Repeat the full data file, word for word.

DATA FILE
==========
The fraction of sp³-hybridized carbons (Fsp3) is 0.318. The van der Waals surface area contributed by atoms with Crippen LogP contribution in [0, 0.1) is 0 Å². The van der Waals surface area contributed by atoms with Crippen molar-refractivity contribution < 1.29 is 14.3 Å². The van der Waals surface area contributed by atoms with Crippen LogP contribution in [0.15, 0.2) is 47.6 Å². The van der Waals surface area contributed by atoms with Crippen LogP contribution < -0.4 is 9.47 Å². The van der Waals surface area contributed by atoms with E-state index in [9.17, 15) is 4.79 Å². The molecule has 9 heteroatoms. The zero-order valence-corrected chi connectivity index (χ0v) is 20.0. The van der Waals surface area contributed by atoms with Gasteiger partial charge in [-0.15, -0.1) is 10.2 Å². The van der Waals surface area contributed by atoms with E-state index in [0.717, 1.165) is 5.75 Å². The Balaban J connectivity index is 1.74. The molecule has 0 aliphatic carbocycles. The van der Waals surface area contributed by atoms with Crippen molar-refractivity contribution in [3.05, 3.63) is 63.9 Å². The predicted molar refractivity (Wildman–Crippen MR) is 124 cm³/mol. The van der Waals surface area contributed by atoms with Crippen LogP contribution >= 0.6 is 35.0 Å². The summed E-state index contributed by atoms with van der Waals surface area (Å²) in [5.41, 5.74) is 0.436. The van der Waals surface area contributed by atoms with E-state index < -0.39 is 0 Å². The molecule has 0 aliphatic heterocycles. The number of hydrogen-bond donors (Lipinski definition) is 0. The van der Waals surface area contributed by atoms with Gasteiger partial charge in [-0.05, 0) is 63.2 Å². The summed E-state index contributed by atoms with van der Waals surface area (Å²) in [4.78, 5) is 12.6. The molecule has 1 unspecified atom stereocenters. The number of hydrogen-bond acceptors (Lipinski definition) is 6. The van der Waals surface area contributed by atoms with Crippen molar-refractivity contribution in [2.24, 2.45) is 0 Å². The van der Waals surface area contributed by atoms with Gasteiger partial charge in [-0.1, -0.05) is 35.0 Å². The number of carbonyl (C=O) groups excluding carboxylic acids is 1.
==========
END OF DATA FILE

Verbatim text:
The fraction of sp³-hybridized carbons (Fsp3) is 0.318. The van der Waals surface area contributed by atoms with Crippen LogP contribution in [0, 0.1) is 0 Å². The van der Waals surface area contributed by atoms with Crippen molar-refractivity contribution < 1.29 is 14.3 Å². The van der Waals surface area contributed by atoms with Crippen LogP contribution in [0.15, 0.2) is 47.6 Å². The van der Waals surface area contributed by atoms with Crippen LogP contribution < -0.4 is 9.47 Å². The van der Waals surface area contributed by atoms with E-state index in [9.17, 15) is 4.79 Å². The molecule has 9 heteroatoms. The zero-order valence-corrected chi connectivity index (χ0v) is 20.0. The van der Waals surface area contributed by atoms with Gasteiger partial charge in [-0.15, -0.1) is 10.2 Å². The van der Waals surface area contributed by atoms with E-state index in [0.717, 1.165) is 5.75 Å². The Balaban J connectivity index is 1.74. The molecule has 0 aliphatic carbocycles. The van der Waals surface area contributed by atoms with Crippen molar-refractivity contribution in [3.05, 3.63) is 63.9 Å². The predicted molar refractivity (Wildman–Crippen MR) is 124 cm³/mol. The van der Waals surface area contributed by atoms with Crippen LogP contribution >= 0.6 is 35.0 Å². The summed E-state index contributed by atoms with van der Waals surface area (Å²) in [5.41, 5.74) is 0.436. The van der Waals surface area contributed by atoms with E-state index < -0.39 is 0 Å². The molecule has 0 aliphatic heterocycles. The number of hydrogen-bond donors (Lipinski definition) is 0. The van der Waals surface area contributed by atoms with Gasteiger partial charge in [-0.05, 0) is 63.2 Å². The summed E-state index contributed by atoms with van der Waals surface area (Å²) in [4.78, 5) is 12.6. The molecule has 1 unspecified atom stereocenters. The number of hydrogen-bond acceptors (Lipinski definition) is 6. The van der Waals surface area contributed by atoms with Crippen molar-refractivity contribution in [2.24, 2.45) is 0 Å². The van der Waals surface area contributed by atoms with Gasteiger partial charge in [-0.1, -0.05) is 35.0 Å². The number of carbonyl (C=O) groups excluding carboxylic acids is 1.